India will explore all options to use as much water as it can within the limitations of a 56-year-old pact with Pakistan over rivers flowing into the neighbouring country, a meeting chaired by Prime Minister Narendra Modi decided on Monday.
The World Bank-brokered Indus water treaty of 1960 is considered among the most liberal water-sharing pacts in the world and has survived three wars and numerous bilateral bickering.
The agreement gives control of the three eastern rivers — Beas, Ravi and Sutlej – to India and Indus, Chenab and Jhelum to Pakistan. The pact is seen as generous to Islamabad as it gives lower riparian Pakistan 80% of the water of the western rivers: Indus, Chenab and Jhelum.
Government sets up inter ministerial panel for a detailed review of indus water treaty @htTweets— Jayanth Jacob (@jayanthjacob) September 26, 2016
But repeated cross-border terrorist attacks and the Pakistani establishment’s refusal to acknowledge such strikes originating from its soil could force India to use the water treaty as a bargaining chip to compel its hostile neighbour to mend its ways.
“Blood and water cannot flow together,” Modi said when he met his top officials to review the pact that took a decade to negotiate and sign.
His remarks reflected India’s anger after Pakistan-based militants killed 18 soldiers at the Uri army base on September 18.
After Monday’s meeting, a message was sent out that New Delhi has options to hurt Pakistan within its legal rights under the water treaty as all political parties in Jammu and Kashmir, from where these rivers originate or pass through, had supported such a move in the past.
But the government didn’t state specifically if the pact would be abrogated or suspended.
The meeting decided the Indus water commissioners from each country will not meet under an atmosphere of terrorism. They have so far met 112 times, at an average of twice a year.
New Delhi will restart its work on the Tulbul navigation project, which Pakistan calls Wullar barrage on the Jhelum, at the mouth of Wullar lake. Pakistan opposes the project, saying it would choke the water flow.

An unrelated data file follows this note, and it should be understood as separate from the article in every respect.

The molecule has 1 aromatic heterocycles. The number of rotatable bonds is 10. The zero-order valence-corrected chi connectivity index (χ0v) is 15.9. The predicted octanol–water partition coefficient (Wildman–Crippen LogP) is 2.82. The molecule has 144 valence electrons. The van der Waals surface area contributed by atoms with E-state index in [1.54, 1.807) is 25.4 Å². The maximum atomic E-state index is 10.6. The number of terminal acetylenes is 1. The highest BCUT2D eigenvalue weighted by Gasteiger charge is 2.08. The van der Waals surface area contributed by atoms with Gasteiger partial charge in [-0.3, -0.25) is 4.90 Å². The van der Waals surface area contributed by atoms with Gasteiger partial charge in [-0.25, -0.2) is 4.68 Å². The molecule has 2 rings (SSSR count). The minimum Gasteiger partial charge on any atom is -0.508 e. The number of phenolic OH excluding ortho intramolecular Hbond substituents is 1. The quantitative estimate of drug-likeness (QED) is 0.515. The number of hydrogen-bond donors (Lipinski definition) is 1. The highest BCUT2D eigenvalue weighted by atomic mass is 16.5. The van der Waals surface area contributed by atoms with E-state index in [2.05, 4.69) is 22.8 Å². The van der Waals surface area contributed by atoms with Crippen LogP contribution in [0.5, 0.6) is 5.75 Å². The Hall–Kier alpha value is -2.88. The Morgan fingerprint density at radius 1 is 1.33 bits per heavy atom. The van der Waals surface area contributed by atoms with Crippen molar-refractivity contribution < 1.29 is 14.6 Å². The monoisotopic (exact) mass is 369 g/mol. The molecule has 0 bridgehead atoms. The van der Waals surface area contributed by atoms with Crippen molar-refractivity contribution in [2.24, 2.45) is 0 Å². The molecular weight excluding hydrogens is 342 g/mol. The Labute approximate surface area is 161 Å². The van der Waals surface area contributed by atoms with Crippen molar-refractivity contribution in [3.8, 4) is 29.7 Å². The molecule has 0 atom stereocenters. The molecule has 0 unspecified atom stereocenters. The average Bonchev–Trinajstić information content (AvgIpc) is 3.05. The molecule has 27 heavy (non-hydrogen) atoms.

“We will wait for Pakistan’s response before going ahead with other plans discussed at today’s meeting,” a source said.
Besides, the meeting discussed ways to make use of its rights in the three western rivers for agriculture, storage and hydro-electric power generation. That means India plans to increase the capacity to use its share of water permitted by the treaty.
The pact permits India to use water for 13.4 lakh hectares, but only 8 lakh hectares are in use because of lack of infrastructure. Similarly, these rivers have the potential to produce 18,600MW of electricity, but total planned projects amount to 11,406MW.
If India builds infrastructure such as hydel power projects and irrigation canals to optimise its use of the rivers, even within the treaty’s framework, the water flow to Pakistan will reduce from its current position. Pakistani farmers depend heavily on these three rivers and a slight dip will affect them heavily.
An inter-ministerial panel will review the working of the pact and expedite measures to exploit India’s rights over the three western rivers. The government will also expedite the construction of three dams across the Chenab.
These steps have the potential to set off a water war in an already hostile environment.
Experts suggested against India cancelling the treaty because it will be difficult to renegotiate a similar agreement and any such move might hurt India’s image internationally. Any attempt at revoking the agreement might invoke similar actions from China on the Brahmaputra.